With some dental professionals under investigation, How to spot a dirty dentist

In March 2013, thousands of residents in Oklahoma began living a real life nightmare after learning a Tulsa dentist put their health at risk.

"I [was] just tested for Hepatitis C," a former patient of Dr. Scott Harrington, Linda Harris, said during an interview with NBC News.

A 17 count indictment alleges that Harrington and his staff also put nearly 7,000 of the dentist's patients at risk of getting HIV.

Harrington's office now stands accused of re-using needles and using rusty equipment, amongst other charges.

"Every patient assumes when they enter a dental office that things are being done per the standard and the law and unfortunately in this situation, that was not the case," Kaitlin Snider of the Tulsa Health Department told NBC News.

But Dr. Mark Becker, who practices dentistry in Holland, Ohio, says that patients should be skeptical of a dentist's sanitary practices.

"As a consumer I find it very difficult to know if things are clean, " Becker said.

Both Ohio and Michigan do have state dental boards that regulate the industry.

Each offers online access to a dentist's license status, which will show if any legal action has been taken against them, but provides little other information.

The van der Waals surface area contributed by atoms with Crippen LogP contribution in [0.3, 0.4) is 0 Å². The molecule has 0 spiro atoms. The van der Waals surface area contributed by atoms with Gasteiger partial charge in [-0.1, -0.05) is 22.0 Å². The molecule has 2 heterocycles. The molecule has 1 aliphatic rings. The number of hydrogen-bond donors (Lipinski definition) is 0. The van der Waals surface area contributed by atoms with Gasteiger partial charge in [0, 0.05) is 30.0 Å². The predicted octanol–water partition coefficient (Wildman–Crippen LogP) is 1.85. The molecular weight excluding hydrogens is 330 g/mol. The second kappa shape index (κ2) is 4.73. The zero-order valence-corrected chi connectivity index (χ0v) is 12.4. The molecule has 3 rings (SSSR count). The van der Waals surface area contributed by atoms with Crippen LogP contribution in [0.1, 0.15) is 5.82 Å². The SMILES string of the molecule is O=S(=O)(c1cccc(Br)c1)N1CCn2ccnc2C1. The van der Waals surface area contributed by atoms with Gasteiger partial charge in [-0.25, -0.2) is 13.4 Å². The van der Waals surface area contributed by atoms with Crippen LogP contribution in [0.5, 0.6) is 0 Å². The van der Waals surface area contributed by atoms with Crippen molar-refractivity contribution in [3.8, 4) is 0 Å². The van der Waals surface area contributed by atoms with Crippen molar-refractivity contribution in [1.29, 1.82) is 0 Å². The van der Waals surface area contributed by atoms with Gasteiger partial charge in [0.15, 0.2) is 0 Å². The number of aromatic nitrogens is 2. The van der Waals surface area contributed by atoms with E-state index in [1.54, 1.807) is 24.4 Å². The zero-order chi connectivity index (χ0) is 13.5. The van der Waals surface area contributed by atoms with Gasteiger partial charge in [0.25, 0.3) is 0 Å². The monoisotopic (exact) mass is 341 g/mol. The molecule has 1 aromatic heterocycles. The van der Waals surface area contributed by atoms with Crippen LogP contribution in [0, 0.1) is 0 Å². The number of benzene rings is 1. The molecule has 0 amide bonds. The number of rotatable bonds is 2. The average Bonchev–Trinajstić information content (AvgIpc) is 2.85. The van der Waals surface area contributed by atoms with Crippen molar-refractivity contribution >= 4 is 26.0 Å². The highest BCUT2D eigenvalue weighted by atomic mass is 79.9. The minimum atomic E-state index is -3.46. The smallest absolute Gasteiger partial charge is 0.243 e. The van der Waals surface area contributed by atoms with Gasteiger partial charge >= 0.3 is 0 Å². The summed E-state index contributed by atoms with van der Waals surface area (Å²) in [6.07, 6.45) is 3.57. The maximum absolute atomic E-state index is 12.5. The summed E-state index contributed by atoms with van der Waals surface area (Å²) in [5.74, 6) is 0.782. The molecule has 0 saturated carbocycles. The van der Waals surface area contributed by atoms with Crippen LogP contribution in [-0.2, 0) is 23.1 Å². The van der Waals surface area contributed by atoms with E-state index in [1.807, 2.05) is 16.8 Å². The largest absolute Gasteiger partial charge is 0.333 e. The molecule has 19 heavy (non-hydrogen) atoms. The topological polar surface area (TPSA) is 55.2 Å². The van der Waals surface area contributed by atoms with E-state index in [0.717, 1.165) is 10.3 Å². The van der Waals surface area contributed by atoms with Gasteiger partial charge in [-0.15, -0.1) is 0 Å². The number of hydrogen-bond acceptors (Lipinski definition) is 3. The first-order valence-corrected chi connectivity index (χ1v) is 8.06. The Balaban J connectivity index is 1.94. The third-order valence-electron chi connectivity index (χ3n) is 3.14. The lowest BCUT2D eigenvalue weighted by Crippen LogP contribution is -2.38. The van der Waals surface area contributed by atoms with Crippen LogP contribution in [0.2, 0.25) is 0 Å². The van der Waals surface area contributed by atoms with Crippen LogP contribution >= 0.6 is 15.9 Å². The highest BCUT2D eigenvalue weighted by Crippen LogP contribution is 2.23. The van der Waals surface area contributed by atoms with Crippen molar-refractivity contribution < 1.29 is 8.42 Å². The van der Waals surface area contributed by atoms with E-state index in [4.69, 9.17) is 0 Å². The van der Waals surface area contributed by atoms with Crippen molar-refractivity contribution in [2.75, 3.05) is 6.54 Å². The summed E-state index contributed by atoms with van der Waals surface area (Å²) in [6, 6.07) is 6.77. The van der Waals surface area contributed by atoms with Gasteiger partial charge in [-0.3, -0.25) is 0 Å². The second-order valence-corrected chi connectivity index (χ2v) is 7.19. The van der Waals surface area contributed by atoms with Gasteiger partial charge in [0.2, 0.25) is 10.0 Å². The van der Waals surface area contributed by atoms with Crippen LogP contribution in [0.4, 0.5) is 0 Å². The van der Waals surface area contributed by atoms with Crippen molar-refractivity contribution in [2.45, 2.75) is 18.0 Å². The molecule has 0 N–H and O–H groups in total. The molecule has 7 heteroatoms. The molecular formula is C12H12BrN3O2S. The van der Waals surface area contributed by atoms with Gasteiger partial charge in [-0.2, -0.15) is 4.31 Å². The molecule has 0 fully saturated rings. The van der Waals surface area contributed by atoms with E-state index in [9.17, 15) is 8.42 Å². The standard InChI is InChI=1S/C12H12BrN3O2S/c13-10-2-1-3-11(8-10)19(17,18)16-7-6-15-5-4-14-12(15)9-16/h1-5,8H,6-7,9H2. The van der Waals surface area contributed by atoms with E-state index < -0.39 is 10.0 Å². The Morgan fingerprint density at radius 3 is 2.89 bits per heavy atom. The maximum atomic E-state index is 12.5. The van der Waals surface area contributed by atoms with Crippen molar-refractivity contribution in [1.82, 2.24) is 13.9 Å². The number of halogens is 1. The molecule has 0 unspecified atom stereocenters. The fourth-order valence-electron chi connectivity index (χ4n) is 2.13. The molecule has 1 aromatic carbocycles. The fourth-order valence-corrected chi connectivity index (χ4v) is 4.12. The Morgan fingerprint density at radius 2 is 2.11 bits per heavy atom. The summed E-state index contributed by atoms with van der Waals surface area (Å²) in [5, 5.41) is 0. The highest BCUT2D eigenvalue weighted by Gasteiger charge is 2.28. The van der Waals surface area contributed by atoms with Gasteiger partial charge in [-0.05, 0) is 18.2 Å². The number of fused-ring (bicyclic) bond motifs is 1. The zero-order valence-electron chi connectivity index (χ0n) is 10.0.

"They do the best job they can. They are trying to keep everyone safe and clean, but it's impossible," Becker added.

Ohio's 6 dental board investigators looked into 473 complaints and did another 596 more random inspections in 2012, but overseeing nearly 30,000 workers makes it difficult for the board to make yearly stops at any dental office.

The Ohio State Dental Board's Executive Director, Lili C. Reitz, says a dentist office will only be visited "once every two to 3 years".

Michigan's Board of Dentistry does not do random checks of dentist offices and only starts an investigation once a dentist has received a complaint.

In essence, a consumers input and interaction are key in keeping all patients safe at the dentist's office. ã??

Dr. Becker recommends making sure you are "seeing things being unwrapped in front of you're making sure that hands are washed" and making sure you ask questions about an offices' cleaning practices.